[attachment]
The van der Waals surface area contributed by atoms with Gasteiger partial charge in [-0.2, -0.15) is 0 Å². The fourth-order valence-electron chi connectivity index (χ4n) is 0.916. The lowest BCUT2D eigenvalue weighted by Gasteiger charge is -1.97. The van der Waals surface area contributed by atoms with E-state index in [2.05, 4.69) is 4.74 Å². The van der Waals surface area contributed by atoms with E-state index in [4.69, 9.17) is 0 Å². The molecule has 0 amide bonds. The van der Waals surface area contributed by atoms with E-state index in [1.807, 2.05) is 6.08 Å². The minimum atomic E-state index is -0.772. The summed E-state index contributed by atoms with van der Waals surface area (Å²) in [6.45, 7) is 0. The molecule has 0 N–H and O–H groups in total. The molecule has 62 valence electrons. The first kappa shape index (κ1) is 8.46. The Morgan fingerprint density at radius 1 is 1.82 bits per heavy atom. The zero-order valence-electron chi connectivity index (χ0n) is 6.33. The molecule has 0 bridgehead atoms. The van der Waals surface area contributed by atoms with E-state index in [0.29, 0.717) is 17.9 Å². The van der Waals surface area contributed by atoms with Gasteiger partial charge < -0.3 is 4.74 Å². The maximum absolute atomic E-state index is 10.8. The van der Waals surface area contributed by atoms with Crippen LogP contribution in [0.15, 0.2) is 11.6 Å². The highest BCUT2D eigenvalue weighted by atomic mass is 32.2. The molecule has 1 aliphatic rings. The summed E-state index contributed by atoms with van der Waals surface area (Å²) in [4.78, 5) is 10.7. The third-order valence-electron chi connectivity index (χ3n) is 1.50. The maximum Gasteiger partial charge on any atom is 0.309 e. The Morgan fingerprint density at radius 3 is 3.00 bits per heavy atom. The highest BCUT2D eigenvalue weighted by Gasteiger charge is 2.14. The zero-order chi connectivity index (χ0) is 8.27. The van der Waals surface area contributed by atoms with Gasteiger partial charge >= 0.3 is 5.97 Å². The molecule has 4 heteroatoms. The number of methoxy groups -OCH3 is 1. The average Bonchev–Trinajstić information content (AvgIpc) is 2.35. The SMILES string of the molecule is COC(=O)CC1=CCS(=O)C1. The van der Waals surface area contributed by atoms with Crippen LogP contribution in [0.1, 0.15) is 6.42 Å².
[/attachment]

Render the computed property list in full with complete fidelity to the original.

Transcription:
The van der Waals surface area contributed by atoms with Gasteiger partial charge in [-0.2, -0.15) is 0 Å². The fourth-order valence-electron chi connectivity index (χ4n) is 0.916. The lowest BCUT2D eigenvalue weighted by Gasteiger charge is -1.97. The van der Waals surface area contributed by atoms with E-state index in [2.05, 4.69) is 4.74 Å². The van der Waals surface area contributed by atoms with E-state index in [4.69, 9.17) is 0 Å². The molecule has 0 amide bonds. The van der Waals surface area contributed by atoms with E-state index in [1.807, 2.05) is 6.08 Å². The minimum atomic E-state index is -0.772. The summed E-state index contributed by atoms with van der Waals surface area (Å²) in [6.45, 7) is 0. The molecule has 0 N–H and O–H groups in total. The molecule has 62 valence electrons. The first kappa shape index (κ1) is 8.46. The Morgan fingerprint density at radius 1 is 1.82 bits per heavy atom. The zero-order valence-electron chi connectivity index (χ0n) is 6.33. The molecule has 0 bridgehead atoms. The van der Waals surface area contributed by atoms with E-state index in [0.29, 0.717) is 17.9 Å². The van der Waals surface area contributed by atoms with Gasteiger partial charge < -0.3 is 4.74 Å². The maximum absolute atomic E-state index is 10.8. The van der Waals surface area contributed by atoms with Crippen LogP contribution in [0.15, 0.2) is 11.6 Å². The highest BCUT2D eigenvalue weighted by atomic mass is 32.2. The molecule has 1 aliphatic rings. The summed E-state index contributed by atoms with van der Waals surface area (Å²) in [4.78, 5) is 10.7. The third-order valence-electron chi connectivity index (χ3n) is 1.50. The maximum Gasteiger partial charge on any atom is 0.309 e. The Morgan fingerprint density at radius 3 is 3.00 bits per heavy atom. The highest BCUT2D eigenvalue weighted by Gasteiger charge is 2.14. The zero-order chi connectivity index (χ0) is 8.27. The van der Waals surface area contributed by atoms with Gasteiger partial charge >= 0.3 is 5.97 Å². The molecule has 4 heteroatoms. The number of methoxy groups -OCH3 is 1. The average Bonchev–Trinajstić information content (AvgIpc) is 2.35. The SMILES string of the molecule is COC(=O)CC1=CCS(=O)C1. The van der Waals surface area contributed by atoms with Crippen LogP contribution in [0.1, 0.15) is 6.42 Å².